Preparation Example 35 Preparation of Polyarylate Resin k of Example 22

Sodium hydroxide (8.29 g) and water (670 ml) were weighed out in a 1 l beaker, and stirred and dissolved with nitrogen bubbling. Then, benzyltriethylammonium chloride (0.1026 g), 1,1-bis-(4-hydroxyphenyl)-1-phenylethane[bisphenol P] (11.44 g) and a mixture of bis(4-hydroxyphenyl)methane[p,p′-BPF], (2-hydroxyphenyl)(4-hydroxyphenyl)methane[o,p′-BPF] and bis(2-hydroxymethylphenyl)methane[o,o′-BPF] (BPF-D, manufactured by HONSHU CHEMICAL INDUSTRY CO., LTD., p,p′:o,p′-:o,o′=about 35:48:17) (7.89 g) were added thereto, followed by stirring, and then the resulting alkaline aqueous solution was transferred into a 2 l reaction bath. Then, p-tert-butylphenol (0.2366 g) was added thereto.

Separately, terephthalic acid chloride (16.17 g) was dissolved in dichloromethane (340 ml), and the resulting solution was transferred into a dropping funnel.

While keeping the external temperature of the polymerization bath at 20 C., and stirring the alkaline aqueous solution in the reaction bath, the dichloromethane solution was dropwise added thereto from the dropping funnel over 30 minutes. Stirring was further continued for 4 hours, and then acetic acid (2.73 ml) was added thereto, followed by stirring for 30 minutes. Thereafter, stirring was stopped, and an organic layer was separated. The organic layer was washed with a 0.1 N sodium hydroxide aqueous solution (340 ml) once, and then washed with a 0.1 N hydrochloric acid (250 ml) two times, and further washed with water (250 ml) two times.

The precipitate obtained by pouring the organic layer after washing into methanol (1,750 ml) was taken out by filtration, and dried to obtain an aimed polyarylate resin k having constituents (2), (3), (4), (6) and (8) in the above formula (1) as shown in the following Table 3. The viscosity-average molecular weight of the obtained polyarylate resin k was 34,800.

Preparation Example 36 Preparation of Polyarylate Resin l of Example 23

Sodium hydroxide (7.41 g) and water (670 ml) were weighed out in a 1 l beaker, and stirred and dissolved with nitrogen bubbling. Then, benzyltriethylammonium chloride (0.0918 g), 2,2-bis-(3-phenyl-4-hydroxyphenyl)propane[bisphenol Q] (13.40 g) and a mixture of bis(4-hydroxyphenyl)methane[p,p′-BPF], (2-hydroxyphenyl)(4-hydroxyphenyl)methane[o,p′-BPF] and bis(2-hydroxymethylphenyl)methane[o,o′-BPF] (BPF-D, manufactured by HONSHU CHEMICAL INDUSTRY CO., LTD., p,p′:o,p′-:o,o′=about 35:48:17) (7.05 g) were added thereto, followed by stirring, and then the resulting alkaline aqueous solution was transferred into a 2 l reaction bath. Then, p-tert-butylphenol (0.2116 g) was added thereto.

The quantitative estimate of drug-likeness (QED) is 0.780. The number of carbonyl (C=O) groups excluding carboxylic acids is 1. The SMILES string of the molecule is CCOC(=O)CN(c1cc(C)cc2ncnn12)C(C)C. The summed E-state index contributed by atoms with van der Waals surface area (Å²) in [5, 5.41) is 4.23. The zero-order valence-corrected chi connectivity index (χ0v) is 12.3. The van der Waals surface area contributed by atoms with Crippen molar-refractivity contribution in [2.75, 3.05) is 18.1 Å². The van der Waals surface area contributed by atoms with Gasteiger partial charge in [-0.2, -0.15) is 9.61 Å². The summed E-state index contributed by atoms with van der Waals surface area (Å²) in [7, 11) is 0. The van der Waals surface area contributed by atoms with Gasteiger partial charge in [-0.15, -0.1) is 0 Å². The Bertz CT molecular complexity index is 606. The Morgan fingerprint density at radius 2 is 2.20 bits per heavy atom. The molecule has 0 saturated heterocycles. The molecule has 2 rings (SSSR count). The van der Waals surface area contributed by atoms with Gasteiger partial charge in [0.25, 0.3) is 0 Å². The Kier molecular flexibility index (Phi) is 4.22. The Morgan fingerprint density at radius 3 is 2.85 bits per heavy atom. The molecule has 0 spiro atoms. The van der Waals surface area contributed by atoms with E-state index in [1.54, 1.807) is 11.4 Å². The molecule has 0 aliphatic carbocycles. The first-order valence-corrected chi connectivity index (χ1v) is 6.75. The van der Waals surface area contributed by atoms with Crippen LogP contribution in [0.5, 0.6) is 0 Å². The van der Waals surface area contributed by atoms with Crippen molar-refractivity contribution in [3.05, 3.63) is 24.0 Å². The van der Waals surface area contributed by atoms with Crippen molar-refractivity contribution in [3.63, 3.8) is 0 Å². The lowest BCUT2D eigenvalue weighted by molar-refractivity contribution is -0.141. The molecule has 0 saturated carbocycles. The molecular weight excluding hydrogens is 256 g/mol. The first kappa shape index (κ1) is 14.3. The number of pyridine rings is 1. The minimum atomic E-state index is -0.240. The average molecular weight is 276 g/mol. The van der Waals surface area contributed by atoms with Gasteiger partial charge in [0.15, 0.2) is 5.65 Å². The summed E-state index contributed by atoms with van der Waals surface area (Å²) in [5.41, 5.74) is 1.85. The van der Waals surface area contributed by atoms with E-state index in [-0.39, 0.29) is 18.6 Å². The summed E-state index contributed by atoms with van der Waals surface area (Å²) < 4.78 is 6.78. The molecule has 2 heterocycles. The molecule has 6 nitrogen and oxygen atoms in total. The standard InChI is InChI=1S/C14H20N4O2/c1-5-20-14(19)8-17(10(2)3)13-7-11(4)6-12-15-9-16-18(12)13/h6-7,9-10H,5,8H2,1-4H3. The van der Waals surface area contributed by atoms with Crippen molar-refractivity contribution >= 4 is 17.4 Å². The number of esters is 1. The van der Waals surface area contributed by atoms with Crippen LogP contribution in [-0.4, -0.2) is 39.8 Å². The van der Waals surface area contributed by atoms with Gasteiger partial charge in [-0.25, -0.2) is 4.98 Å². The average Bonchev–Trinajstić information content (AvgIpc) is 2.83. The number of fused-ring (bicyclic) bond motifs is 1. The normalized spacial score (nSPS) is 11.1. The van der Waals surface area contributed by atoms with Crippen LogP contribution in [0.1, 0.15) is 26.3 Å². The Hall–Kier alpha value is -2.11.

Separately, terephthalic acid chloride (7.23 g) and isophthalic acid chloride (7.23 g) were dissolved in dichloromethane (340 ml), and the resulting solution was transferred into a dropping funnel.

While keeping the external temperature of the polymerization bath at 20 C., and stirring the alkaline aqueous solution in the reaction bath, the dichloromethane solution was dropwise added thereto from the dropping funnel over 30 minutes. Stirring was further continued for 4 hours, and then acetic acid (2.44 ml) was added thereto, followed by stirring for 30 minutes. Thereafter, stirring was stopped, and an organic layer was separated. The organic layer was washed with a 0.1 N sodium hydroxide aqueous solution (340 ml) once, and then washed with a 0.1 N hydrochloric acid (250 ml) two times, and further washed with water (250 ml) two times.

The precipitate obtained by pouring the organic layer after washing into methanol (1,750 ml) was taken out by filtration, and dried to obtain an aimed polyarylate resin l having constituents (2), (3), (4), (6) and (8) in the above formula (1) as shown in the following Table 3. The viscosity-average molecular weight of the obtained polyarylate resin l was 28,400.

TABLE 3
Dicarboxylic Viscosity
acid component average
Bisphenol component (8) molecular
(2) (3) (4) (6) a b weight
p, p′-BPF o, p′-BPF o, o′-BPF BPA TPA IPA Mv
Resin a 0 0 0 100 50 100 40,700
Resin b 17.5 24 8.5 50 50 100 39,100
p, p′-BPF o, p′-BPF o, o′-BPF Tm-BPA
Resin c 0 0 0 100 100 0 23,200
Resin d 17.5 24 8.5 50 100 0 19,600
p, p′-BPF o, p′-BPF o, o′-BPF BPC
Resin e 0 0 0 100 50 50 40,000
Resin f 17.5 24 8.5 50 50 50 16,300
Resin g 17.5 24 8.5 50 100 0 23,500
p, p′-BPF o, p′-BPF o, o′-BPF BPZ
Resin h 0 0 0 100 50 50 66,600
Resin i 17.5 24 8.5 50 50 50 22,400
p, p′-BPF o, p′-BPF o, o′-BPF BPP
Resin j 0 24 0 50 50 50 24,500
Resin k 17.5 24 8.5 50 100 0 34,800
p, p′-BPF o, p′-BPF o, o′-BPF BPQ
Resin l 17.5 24 8.5 50 50 50 28,400

Preparation of Photoreceptor Example 1

10 Parts by weight of β-form oxytitanium phthalocyanine having the following structure was added to 150 parts by weight of 4-methoxy-4-methylpentanone, and grinding dispersion treatment was carried out by means of a sand grinding mill.